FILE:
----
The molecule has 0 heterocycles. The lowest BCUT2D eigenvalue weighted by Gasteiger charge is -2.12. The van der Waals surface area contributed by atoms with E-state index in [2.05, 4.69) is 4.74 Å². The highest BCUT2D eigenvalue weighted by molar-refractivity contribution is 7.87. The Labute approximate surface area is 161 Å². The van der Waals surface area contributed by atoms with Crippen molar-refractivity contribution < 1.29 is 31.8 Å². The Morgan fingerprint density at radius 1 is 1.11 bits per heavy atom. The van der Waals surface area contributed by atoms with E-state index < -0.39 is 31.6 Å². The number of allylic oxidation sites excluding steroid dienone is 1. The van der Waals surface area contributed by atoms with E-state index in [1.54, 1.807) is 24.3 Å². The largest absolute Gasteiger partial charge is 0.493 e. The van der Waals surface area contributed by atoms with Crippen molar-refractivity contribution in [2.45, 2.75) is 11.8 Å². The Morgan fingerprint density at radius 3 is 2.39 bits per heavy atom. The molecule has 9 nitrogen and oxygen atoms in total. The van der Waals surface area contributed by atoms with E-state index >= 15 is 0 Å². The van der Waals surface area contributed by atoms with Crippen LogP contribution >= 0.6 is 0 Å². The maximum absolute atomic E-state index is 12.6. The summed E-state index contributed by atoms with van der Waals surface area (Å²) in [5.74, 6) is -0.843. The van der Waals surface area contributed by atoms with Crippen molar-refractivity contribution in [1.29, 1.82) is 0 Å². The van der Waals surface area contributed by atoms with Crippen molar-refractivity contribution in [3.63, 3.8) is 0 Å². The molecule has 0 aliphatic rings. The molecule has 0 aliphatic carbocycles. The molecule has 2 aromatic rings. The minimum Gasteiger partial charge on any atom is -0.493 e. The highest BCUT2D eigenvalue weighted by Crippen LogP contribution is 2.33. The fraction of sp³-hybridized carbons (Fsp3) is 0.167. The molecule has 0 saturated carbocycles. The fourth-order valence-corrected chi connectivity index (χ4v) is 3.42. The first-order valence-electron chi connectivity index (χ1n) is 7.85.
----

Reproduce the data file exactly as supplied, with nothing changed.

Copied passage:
The molecule has 0 heterocycles. The lowest BCUT2D eigenvalue weighted by Gasteiger charge is -2.12. The van der Waals surface area contributed by atoms with E-state index in [2.05, 4.69) is 4.74 Å². The highest BCUT2D eigenvalue weighted by molar-refractivity contribution is 7.87. The Labute approximate surface area is 161 Å². The van der Waals surface area contributed by atoms with Crippen molar-refractivity contribution < 1.29 is 31.8 Å². The Morgan fingerprint density at radius 1 is 1.11 bits per heavy atom. The van der Waals surface area contributed by atoms with E-state index < -0.39 is 31.6 Å². The number of allylic oxidation sites excluding steroid dienone is 1. The van der Waals surface area contributed by atoms with E-state index in [1.54, 1.807) is 24.3 Å². The largest absolute Gasteiger partial charge is 0.493 e. The van der Waals surface area contributed by atoms with Crippen molar-refractivity contribution in [2.45, 2.75) is 11.8 Å². The Morgan fingerprint density at radius 3 is 2.39 bits per heavy atom. The molecule has 9 nitrogen and oxygen atoms in total. The van der Waals surface area contributed by atoms with E-state index >= 15 is 0 Å². The van der Waals surface area contributed by atoms with Crippen LogP contribution >= 0.6 is 0 Å². The maximum absolute atomic E-state index is 12.6. The summed E-state index contributed by atoms with van der Waals surface area (Å²) in [5.74, 6) is -0.843. The van der Waals surface area contributed by atoms with Crippen molar-refractivity contribution in [1.29, 1.82) is 0 Å². The van der Waals surface area contributed by atoms with Crippen molar-refractivity contribution in [3.63, 3.8) is 0 Å². The molecule has 0 aliphatic rings. The molecule has 0 aliphatic carbocycles. The molecule has 2 aromatic rings. The minimum Gasteiger partial charge on any atom is -0.493 e. The highest BCUT2D eigenvalue weighted by Crippen LogP contribution is 2.33. The fraction of sp³-hybridized carbons (Fsp3) is 0.167. The molecule has 0 saturated carbocycles. The fourth-order valence-corrected chi connectivity index (χ4v) is 3.42. The first-order valence-electron chi connectivity index (χ1n) is 7.85.